Interview: Tahmoh Penikett on Netflix’s ‘Devil in Ohio’

Stepping into the shoes of a villanous role in any production is always a challenge. And Tahmoh Penikett knows that extremely well. The actor plays the treacherous Malachi in Netflix’s recent hit, Devil in Ohio.The miniseries tells the story Mae (Madeleine Arthur), a teen who manages to escape a satanic cult, but the influence of said community on her mind and life will not be so easy to leave behind.

Awards Radar had the opportunity of speaking with Penikett, and he discussed what it was like working on this new show, the inspirations behind his character and what has made cults so popular in mainstream entertainment. You can find the complete interview below, and don’t forget to let us know what you think in the comments:

Awards Radar: Did you get a chance to read the book before working on the show?

Tahmoh Penikett: As soon as I found out that the story was based on a book, which was inspired by true events, I got it right away. I’m a big reader, Diego. I got the book and I read it in one day. The book was very telling for me. Daria (Polatin) is such an excellent writer. It gave me the context of what material we were specifically tackling.

She fleshes out the characters very well in the book. It’s from Jules’ perspective, so when we see the adaptation, it is not so much focused on Jules, it’s everyone’s perspective. So it’s a much different ride. But it was an excellent book, and I really enjoyed it.

AR: What were your inspirations for playing Malachi?

TP: I think most of us are fascinated, whether you’re religious or not, with charismatic individuals who engage with their followers, as a clever politician who has a wonderful cadence and people just love to listen to. Your Barack Obamas, for example. Or, on other end of the spectrum, a religious leader who is incredibly well spoken.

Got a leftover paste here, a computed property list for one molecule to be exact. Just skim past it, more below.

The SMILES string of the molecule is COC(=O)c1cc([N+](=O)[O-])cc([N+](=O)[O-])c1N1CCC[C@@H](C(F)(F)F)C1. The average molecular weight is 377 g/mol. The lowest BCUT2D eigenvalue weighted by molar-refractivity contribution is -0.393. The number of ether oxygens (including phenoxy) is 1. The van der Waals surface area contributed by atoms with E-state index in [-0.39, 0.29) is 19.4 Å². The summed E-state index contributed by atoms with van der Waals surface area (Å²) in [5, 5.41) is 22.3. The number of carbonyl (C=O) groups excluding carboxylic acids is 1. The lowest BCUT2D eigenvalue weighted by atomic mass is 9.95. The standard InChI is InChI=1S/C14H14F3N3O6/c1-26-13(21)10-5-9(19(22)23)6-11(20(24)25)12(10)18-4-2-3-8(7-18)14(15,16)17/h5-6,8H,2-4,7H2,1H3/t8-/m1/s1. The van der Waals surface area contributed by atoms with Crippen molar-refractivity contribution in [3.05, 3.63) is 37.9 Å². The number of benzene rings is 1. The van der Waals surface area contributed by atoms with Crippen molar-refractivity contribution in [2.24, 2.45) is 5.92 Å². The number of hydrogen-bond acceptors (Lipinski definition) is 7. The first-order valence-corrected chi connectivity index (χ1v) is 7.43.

There is one thing which is clear and consistent with characters like that. Not only they are clever, intelligent, charismatic, but you could argue that with doing this all the time, they get better and better at speaking to the followers.

AR: What did you think of the character when you first read the book?

TP: I just wanted to know more. I was fascinated by him because I’ve never played a religious leader or character anywhere near this guy. He’s very unique. He comes from a ministry leaders in this community. He is a third generation leader. It’s been passed down to him, but he’s out there for his people. He’s also very good at his job.

Because of the misfortunes that have happened with their crops, the business is starting to go south. There is this dissenting community and there’s people questioning whether he can lead them anymore and what the country actually looks like. So there was a there was a lot of struggles and conflicts and challenges to play with this guy.

AR: What was it like working with Emily Deschanel and Madeleine Arthur?